While FuzzyChef describes a correct mechanism, it does not apply to your video. You can stop peppercorns from burning if you drop, say, a can of tomatoes on them, but not by adding a teaspoon of ginger. You will also note that the next sentence in the video tells you to "quickly move on to stop these from burning too", the ginger clearly does not have enough thermal mass to stop the mixture from burning.
What is going on here is either sloppy language, or a misunderstanding of what is actually happening. Lots of chefs know what works, but not every one understands why it works.
The simple explanation is that food needs time in the hot pan to burn. And it is the total time spent there that counts, from adding to the pan, to the temperature going down through adding a sufficient mass of cold food. Adding the ginger does not stop the peppercorns from burning; moving on with the recipe quickly means that the peppercorns have not yet had time to burn by the time the temperature goes down.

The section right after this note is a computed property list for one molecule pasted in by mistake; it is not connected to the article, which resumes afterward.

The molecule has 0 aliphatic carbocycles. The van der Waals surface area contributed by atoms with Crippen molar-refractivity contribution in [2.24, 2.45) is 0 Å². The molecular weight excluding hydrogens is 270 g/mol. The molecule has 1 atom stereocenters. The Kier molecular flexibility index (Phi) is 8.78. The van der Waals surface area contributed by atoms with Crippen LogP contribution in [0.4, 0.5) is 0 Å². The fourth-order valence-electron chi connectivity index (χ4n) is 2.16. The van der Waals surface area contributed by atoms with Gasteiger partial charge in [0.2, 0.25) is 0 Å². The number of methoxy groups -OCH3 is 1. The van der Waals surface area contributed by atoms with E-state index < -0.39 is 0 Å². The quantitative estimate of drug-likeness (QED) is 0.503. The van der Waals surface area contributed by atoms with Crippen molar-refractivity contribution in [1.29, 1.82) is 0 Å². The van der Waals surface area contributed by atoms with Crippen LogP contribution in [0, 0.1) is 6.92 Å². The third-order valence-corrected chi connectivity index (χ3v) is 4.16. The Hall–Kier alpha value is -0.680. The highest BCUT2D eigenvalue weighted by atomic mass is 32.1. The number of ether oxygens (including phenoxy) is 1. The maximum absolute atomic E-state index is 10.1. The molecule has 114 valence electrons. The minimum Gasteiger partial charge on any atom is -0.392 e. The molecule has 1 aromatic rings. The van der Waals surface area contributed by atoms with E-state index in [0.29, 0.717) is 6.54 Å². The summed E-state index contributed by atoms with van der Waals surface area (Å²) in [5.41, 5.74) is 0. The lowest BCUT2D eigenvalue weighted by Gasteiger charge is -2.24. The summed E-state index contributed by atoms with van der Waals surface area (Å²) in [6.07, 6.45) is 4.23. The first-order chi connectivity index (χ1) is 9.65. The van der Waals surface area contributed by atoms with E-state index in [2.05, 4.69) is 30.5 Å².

There is a slight deviation from this in wokking, but this is not what we see in this video. With a wok, you add the new food to the small middle spot, to cook it quickly over high heat, while pushing the last batch of ingredients up the oblique walls, where it is at a temperature sufficient to continue cooking, but not enough to burn. In your video, the dish has not reached that stage, and the spices are all in the middle still.